Q: What about the actual deliverables? I know you use diagrams a lot. Can you describe the structure of the diagrams you put together? Is there a consistent set of criteria you use to determine if you are hitting the mark?

A: Usually it is a graph or diagram of some sort. There are a lot of ways to cut the data, but plotting different influences and factors in time (timing is everything in business [and comedy]), usually results in something good. Also I’ll map several dimensions against each in space to see whether there are emergent nodes that should be treated differently. Lastly, I’ll create simplified illustrations to both clarify the learning in my own head and to communicate it to other people. This is actually the place where having design and information architecture/visualization experience helps a whole lot.

Many people are visual learners, but much fewer are effective visual communicators. When these people see a diagram or visualization or competitive timeline that makes sense, the discussion quickly moves to the next level. Sadly, without some visual as a point of discussion, you’ll see these same people in endless meetings pouring through a 24-page document and leaving with less clarity than when they went in. Given this, there is an easy way to tell if you are on the right track. If a discussion that was taking meeting after meeting is suddenly simple after showing and talking through your diagram for 15 minutes, then you are there. If people start referring to aspects of your visualization or using the terminology you used, then you’ve succeeded.

If they don’t — no reason to despair. Get their input, and more importantly, get their viewpoint on what is important and what the problem is in their eyes. Then, go get the data that makes that problem clear. Then iterate on your visuals.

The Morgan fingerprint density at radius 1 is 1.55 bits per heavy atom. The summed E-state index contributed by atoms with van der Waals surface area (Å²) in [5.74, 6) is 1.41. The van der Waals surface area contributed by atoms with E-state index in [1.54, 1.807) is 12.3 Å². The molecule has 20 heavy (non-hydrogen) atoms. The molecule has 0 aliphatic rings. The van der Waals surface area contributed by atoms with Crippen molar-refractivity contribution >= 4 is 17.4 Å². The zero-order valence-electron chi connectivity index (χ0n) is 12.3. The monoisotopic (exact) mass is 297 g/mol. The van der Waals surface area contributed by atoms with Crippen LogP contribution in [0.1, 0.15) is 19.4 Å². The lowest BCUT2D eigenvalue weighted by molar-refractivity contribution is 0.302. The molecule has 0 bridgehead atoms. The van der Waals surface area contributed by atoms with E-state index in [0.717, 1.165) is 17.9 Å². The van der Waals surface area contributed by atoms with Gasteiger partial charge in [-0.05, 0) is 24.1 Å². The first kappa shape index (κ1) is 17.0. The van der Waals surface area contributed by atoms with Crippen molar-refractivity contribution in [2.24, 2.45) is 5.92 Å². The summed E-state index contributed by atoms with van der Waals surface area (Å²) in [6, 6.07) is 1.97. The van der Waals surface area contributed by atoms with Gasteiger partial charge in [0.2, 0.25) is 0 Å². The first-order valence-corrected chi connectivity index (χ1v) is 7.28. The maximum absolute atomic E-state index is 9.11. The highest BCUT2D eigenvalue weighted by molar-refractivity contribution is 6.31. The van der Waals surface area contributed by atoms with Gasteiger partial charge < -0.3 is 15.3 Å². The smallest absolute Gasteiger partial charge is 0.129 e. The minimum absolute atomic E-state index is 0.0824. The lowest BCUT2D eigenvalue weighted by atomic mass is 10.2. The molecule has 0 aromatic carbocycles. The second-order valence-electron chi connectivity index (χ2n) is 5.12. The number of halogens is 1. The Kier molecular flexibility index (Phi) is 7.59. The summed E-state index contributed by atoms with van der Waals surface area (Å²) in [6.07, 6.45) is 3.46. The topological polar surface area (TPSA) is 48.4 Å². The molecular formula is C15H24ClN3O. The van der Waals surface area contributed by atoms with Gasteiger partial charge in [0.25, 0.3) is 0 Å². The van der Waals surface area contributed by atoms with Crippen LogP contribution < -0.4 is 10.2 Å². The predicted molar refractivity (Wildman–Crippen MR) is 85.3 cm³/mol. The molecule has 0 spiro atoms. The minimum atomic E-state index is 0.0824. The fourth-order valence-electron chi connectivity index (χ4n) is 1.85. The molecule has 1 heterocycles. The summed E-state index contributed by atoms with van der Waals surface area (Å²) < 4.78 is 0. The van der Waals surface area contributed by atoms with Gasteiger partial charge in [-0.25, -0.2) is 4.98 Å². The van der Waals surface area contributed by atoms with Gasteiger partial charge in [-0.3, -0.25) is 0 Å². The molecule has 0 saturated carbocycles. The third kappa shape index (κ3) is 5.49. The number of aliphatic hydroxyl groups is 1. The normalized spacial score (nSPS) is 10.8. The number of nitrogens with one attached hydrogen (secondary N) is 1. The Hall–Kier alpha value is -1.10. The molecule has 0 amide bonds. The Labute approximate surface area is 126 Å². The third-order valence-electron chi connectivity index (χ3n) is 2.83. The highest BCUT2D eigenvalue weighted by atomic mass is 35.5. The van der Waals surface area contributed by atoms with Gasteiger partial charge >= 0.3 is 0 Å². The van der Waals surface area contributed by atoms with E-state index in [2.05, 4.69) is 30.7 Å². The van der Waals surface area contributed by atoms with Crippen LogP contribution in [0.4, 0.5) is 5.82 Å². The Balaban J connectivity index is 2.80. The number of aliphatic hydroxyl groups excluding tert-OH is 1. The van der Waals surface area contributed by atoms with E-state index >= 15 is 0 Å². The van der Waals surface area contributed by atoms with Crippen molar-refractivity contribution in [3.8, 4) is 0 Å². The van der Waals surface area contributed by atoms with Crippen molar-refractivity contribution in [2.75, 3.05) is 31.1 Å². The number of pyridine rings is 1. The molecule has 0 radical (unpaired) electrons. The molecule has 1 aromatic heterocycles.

Q: Is there anything about designers or the design process that's particularly well suited for accomplishing what you describe?

A: As I mentioned before, designers are natural visual communicators. If 3 designers were in a room and weren’t allowed to speak, but only draw, they’d get loads more done than 3 of any other sort of person. Given this, we can use our skills to powerfully communicate the data we’ve collected. We can represent dozens of viewpoints, influences, competitive factors and more in a single slide. We can get large collections of people on the same page with clear actionable goals in less time than any manager giving a speech.

We also think about the form and scale that data is best consumed. Oftentimes, we are beset with either far too much data or far too little. They come in the form of gigantic spreadsheets or organizational meetings filled with platitudes but no content. As designers we know how to deliver data at a meaningful human scale, and defining a problem well is one of the best places to do it.

Q: From my experience, defining problems has been a doorway for designers into the world of product and corporate strategy. Have you experienced similar results? What are the usual outcomes of your efforts?

A: This is definitely the case. Every executive can use a strong visual communicator on his or her side. Similarly, every manager needs this as well, as they go though the process of trying to sell their initiatives and get products shipped. This type of work can get you access to many places that designers do not often go, and it’s a great way to be exposed to the types of conversations that shape higher-level business strategy. As I mentioned before, as much as I love design, the solution doesn’t always lie in the design space. In business a lot of other factors are at play, but design thinking, problem defining/solving and visual communication (all skills that designers excel at) can give you a huge leg up in terms of advancing your work and your career.

Thanks Tom!